This major project is to create a new tram storage shed south of the current museum in a narrow strip of land between the highway and the railway roughly opposite Loftus Signal Box.
This shed will consist of a two road shed approximately long enough to store six ‘standard’ tram cars. A set of points will be provided in the mainline to access the shed.
This drawing, (which unfortunately has suffered from being shrunk then scanned), shows the general layout. The Illawarra railway is at the top, the curved line along the bottom is the highway. The ex Enfield water tank at the south end of the shed is next to the Bunya pine. The 3 pine trees at this location are subject to heritage listings and are the main constraint of the site.
More details can be found on the Sutherland Council web site, put DA10/1250 in the Application number box. Then follow the links/tabs to ‘Documents’.
As the project progresses, photographs will be added here.
- October 2012
- May 2013
- June 2013
- August 2013 Concreting the eastern track
- October 2013
- April 2014
- January 2015 – Move of 93u, KET 22 and Brisbane 71
Two ‘franna’ cranes were hired to ‘clean up’ the site. Their major task was to work together to relocate the Enfield water tank further south and clear of the building site. Other assorted heavy items like tram trucks and other metalwork were also relocated by the machines.
Site excavation and levelling. Work begins!
Road base has been placed on the track in places to allow trucks and other machines to drive over it with out damaging them selves or the track.
Most photos supplied by Martin Pinches.
Contractors have completed the foundations and retaining walls. This view is looking south in the front door of the shed.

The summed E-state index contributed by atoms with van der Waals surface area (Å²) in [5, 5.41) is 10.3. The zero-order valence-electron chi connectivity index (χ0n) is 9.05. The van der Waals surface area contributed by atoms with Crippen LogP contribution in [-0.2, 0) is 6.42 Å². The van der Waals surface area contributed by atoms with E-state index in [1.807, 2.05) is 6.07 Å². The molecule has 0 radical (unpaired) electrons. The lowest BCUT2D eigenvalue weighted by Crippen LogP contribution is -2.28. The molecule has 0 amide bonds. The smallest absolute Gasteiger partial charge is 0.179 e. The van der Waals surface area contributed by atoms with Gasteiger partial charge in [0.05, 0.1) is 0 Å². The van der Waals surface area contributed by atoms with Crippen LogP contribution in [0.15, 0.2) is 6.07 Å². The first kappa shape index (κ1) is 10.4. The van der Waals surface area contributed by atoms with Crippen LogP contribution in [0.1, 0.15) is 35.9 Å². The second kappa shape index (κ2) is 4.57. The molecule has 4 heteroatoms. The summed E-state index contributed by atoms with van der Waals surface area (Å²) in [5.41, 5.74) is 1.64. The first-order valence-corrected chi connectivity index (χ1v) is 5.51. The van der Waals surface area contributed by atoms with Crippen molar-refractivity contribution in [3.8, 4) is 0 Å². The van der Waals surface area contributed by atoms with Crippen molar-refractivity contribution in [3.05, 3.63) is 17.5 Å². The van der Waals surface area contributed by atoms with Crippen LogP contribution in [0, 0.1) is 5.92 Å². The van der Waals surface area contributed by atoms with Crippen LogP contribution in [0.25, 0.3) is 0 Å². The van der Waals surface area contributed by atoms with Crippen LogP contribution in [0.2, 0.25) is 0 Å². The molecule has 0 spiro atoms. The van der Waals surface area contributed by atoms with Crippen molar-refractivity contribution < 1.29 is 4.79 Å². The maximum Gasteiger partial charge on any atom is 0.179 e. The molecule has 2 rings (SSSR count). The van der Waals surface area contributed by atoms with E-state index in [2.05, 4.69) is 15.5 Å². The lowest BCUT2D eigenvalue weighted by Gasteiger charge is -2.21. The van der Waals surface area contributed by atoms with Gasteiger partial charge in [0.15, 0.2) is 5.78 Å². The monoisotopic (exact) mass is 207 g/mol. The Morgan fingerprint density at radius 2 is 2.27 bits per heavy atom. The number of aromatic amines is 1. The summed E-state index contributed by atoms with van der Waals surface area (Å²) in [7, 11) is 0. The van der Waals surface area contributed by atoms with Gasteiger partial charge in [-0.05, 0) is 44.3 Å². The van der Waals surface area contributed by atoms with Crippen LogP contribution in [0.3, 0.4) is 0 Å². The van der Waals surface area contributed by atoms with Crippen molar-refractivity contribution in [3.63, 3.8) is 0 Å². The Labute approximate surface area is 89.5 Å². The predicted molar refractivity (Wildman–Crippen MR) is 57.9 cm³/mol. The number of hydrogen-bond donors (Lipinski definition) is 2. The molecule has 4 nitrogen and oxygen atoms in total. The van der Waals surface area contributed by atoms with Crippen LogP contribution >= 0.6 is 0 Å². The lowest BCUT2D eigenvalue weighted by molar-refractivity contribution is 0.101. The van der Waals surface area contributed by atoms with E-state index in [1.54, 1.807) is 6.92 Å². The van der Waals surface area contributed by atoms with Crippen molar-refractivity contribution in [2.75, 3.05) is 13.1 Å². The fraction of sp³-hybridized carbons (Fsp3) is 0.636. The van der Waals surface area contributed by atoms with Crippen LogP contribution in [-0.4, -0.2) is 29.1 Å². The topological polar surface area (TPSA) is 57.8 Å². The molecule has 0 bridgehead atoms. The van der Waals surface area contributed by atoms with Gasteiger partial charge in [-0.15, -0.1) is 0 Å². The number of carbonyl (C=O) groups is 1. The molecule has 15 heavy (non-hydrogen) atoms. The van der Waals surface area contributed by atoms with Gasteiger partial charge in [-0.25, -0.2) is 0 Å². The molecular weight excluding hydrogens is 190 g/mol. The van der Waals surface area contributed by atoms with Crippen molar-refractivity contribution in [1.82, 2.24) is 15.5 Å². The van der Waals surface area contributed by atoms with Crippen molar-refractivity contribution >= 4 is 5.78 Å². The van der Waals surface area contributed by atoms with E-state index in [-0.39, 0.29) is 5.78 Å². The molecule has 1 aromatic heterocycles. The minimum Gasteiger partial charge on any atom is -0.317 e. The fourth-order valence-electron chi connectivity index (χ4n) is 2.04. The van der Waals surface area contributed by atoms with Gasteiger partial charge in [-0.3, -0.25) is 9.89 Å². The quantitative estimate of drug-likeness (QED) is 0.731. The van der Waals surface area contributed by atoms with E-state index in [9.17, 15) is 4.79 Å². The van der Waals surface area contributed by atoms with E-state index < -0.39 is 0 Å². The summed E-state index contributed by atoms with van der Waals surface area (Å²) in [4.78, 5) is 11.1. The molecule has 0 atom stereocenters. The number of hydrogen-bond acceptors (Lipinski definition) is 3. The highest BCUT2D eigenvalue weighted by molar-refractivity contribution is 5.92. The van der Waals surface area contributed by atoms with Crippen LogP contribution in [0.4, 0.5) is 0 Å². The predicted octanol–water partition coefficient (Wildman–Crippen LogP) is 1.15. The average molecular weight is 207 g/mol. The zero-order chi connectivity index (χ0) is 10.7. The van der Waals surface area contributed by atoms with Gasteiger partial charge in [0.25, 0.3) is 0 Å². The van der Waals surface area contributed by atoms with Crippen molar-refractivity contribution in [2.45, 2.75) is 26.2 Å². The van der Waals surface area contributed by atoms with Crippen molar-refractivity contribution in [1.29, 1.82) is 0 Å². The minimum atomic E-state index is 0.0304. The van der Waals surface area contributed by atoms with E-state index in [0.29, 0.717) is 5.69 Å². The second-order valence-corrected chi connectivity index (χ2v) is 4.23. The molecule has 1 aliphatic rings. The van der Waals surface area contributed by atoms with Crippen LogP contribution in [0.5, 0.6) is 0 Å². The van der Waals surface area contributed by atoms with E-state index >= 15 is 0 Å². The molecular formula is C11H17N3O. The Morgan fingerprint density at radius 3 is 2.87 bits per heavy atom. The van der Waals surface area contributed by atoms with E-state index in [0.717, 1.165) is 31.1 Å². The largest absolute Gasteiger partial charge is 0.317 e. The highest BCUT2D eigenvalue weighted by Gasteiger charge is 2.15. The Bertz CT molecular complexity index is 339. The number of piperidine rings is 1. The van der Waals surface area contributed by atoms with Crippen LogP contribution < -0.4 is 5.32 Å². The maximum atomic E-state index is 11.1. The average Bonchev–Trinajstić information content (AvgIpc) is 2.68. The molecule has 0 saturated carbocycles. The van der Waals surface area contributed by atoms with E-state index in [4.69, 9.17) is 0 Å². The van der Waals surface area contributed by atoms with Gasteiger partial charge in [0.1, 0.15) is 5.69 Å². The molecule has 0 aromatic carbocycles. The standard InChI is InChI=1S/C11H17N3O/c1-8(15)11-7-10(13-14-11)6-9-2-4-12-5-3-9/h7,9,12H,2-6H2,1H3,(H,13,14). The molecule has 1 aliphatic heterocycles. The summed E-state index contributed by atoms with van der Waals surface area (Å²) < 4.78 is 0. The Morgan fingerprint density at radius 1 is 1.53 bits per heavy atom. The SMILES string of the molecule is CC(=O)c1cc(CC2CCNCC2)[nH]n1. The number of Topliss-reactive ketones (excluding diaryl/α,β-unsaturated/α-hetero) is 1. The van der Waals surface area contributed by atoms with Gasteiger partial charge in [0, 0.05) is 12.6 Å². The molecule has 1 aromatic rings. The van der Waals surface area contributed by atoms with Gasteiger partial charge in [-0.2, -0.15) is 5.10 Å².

Side cladding is started. The contractors made extensive use of a pair of mobile work platforms.
Frame and long side walls are up. Materials for the roof are on site
The end walls were completed and a start made on the roof.
The construction is pretty well complete. Only the large entry doors and down pipes remain. The current building contract doesn’t include a floor. The floor will be later project – track panels have to be constructed, then lined and levelled before the floor slab can be cast.
The 24th was a Wednesday – the builders haven’t been working on a Wednesday as the need to have the power off while they work would interfere with regular Wednesday operations, hence the deserted looking site.
The construction phase is now complete, with the building now secure. The internal fit out is not part of this current works. The Development Application does however require some landscaping works and the planting of climbing plants to ‘hide’ the building.
Fit out – November
The shed has no power yet, but as the museum had the light fittings ‘in stock’ they are being put in place now as volunteer time to do the job comes available.
Due to a need to get some off-site stored trams back to Loftus, a push is on to get at least one track laid in the South Shed.
Rails being prepared for one road in the South Shed. As the shed doesn’t yet have any power, these rails are have been laid out in the ‘cess’ between depot junction and the ‘top gate’ as 3 phase power is available at this location to power the welder. When welded, the two lengths will be dragged up the hill and positioned in the shed. Then they will be concreted into position.
Over several weekends in March, the trucks and other steel that was between the road and the tramway were moved – mostly between the tram line and the railway fence, but some steel was taken down to Railway Square to be cut up and used for points components.
On Saturday the 11th of May, Canini Excavations were hired to use their machines to move some earth and excavate drainage trenches. However, the volume of soil to be moved was too large and more than half the day was taken just preparing to excavate trenches for drainage pipe. As it turns out, only a trench for water got done, and another visit will be required dig the drainage trenches and prepare the eastern road in the shed for rail laying.
Canini was back to do some more earth works.